There's no documented API to know if the language selected by the Message API is the language from which the actual message will be returned (which may be in another fallback language).

This causes problems that cannot be solved easily, notably:

  • when the fallback language uses a different direction than what is expected for the requested language (you can embed the returned message within "bdi" elements to isolate it from a Bidi reordering);
  • for other special formatting that may be needed (e.g. insertion of italics for a message which was only found in a foreign fallback language);
  • for explicitly tagging the message with the correct lang="*" attribute for correct rendering, with the correct fonts suitable for the actual language returned (OpenType fonts may have also language-sensitive rendering for some characters or sequences), or for correct indexing by external sites (including external translation tools that need this explicit information).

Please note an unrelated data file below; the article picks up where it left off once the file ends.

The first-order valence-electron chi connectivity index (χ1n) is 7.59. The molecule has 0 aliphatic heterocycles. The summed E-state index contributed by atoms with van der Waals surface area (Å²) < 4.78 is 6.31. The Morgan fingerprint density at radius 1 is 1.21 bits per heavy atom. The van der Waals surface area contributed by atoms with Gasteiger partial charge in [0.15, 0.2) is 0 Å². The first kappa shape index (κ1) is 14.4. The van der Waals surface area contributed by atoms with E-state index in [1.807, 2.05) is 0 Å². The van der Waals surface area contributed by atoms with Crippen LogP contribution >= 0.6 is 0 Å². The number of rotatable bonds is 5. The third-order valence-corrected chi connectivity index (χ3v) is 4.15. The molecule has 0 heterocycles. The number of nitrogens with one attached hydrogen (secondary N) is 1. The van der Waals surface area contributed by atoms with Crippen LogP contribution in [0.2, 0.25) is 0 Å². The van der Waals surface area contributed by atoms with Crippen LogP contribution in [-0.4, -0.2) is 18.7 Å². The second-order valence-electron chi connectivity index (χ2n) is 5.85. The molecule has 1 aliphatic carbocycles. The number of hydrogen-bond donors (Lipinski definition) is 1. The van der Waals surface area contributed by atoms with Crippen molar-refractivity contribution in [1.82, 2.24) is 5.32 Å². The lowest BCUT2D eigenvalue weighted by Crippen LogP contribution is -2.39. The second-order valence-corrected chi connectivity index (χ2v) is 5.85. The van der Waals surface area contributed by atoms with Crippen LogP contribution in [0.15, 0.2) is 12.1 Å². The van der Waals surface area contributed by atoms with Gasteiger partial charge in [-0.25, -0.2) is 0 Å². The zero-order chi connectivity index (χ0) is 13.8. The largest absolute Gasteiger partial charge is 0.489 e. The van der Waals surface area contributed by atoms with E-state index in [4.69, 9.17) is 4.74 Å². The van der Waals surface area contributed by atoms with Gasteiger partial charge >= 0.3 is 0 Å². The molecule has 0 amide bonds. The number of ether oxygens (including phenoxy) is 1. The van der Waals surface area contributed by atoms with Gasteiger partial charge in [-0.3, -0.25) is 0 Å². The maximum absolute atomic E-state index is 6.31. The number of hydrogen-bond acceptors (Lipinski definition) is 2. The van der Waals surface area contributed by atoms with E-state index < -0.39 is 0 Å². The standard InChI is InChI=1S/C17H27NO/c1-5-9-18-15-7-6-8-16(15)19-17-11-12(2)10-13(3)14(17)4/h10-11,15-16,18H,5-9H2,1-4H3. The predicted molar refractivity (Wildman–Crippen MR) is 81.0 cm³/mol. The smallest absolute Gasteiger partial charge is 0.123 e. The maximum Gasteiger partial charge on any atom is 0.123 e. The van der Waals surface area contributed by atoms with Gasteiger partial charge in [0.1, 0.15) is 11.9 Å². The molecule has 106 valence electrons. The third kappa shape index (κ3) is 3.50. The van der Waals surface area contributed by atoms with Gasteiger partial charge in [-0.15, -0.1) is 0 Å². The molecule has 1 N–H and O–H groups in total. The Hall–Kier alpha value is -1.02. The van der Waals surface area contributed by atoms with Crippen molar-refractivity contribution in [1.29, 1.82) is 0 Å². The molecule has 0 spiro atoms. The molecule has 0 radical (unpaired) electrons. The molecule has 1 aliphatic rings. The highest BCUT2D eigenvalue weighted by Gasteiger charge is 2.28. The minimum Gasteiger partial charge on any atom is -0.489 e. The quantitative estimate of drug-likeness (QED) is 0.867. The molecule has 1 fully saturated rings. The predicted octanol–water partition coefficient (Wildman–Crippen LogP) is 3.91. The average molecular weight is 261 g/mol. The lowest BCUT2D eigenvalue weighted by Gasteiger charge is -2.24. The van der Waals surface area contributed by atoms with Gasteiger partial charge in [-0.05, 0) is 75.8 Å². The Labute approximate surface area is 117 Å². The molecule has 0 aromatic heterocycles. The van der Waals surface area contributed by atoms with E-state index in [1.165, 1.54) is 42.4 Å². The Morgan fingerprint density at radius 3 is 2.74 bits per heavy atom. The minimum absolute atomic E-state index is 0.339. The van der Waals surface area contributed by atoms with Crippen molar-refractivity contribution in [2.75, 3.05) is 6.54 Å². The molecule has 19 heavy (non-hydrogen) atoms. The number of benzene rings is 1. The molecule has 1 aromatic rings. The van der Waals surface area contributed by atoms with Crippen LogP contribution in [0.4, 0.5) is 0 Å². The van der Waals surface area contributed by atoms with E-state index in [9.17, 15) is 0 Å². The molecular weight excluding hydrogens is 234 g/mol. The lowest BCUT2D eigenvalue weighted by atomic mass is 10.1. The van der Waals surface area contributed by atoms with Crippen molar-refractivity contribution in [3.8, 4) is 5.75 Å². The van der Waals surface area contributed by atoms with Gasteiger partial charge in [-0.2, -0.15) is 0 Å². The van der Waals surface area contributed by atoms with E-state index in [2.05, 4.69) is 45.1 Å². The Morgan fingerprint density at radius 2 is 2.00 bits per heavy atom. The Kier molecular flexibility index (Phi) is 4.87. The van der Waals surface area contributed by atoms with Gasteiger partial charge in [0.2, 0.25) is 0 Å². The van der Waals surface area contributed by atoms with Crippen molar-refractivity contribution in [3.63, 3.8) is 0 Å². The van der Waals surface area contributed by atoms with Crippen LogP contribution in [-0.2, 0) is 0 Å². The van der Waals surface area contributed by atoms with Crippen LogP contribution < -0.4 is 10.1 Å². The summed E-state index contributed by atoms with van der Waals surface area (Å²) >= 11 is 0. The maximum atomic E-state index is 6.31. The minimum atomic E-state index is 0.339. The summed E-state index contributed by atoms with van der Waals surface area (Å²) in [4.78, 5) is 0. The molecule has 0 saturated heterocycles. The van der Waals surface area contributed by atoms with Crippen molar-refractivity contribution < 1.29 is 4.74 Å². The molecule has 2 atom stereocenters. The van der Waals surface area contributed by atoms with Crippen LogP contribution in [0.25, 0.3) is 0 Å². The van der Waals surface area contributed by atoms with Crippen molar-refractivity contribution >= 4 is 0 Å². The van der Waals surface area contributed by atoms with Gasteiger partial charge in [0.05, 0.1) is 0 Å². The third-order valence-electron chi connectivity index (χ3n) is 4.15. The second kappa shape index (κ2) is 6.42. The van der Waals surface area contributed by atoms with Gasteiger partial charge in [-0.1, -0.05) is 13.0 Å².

We should be able to get that actual language after selecting a target language from the message object, i.e. for which language the message was actually translated. For now it is impossible, applications just assume (incorrectly) that the message is in the language selected.

Can you work on this and add the necessary method on Message objects to return the actual language code that matches in one of the provided translations in some other fallback language (which is also not necessarily English, but could be simplified or traditional Chinese, or Arabic)? This is especially important for correct support of minority languages (which are very frequently partially translated but have their own fallback chain).

For now the only workaround would be to use the fallback API to get the fallback chains, and then resolve these fallbacks before using the Message API, but this does not work when messages are in message bundles i18n data, loaded only from the Message API itself.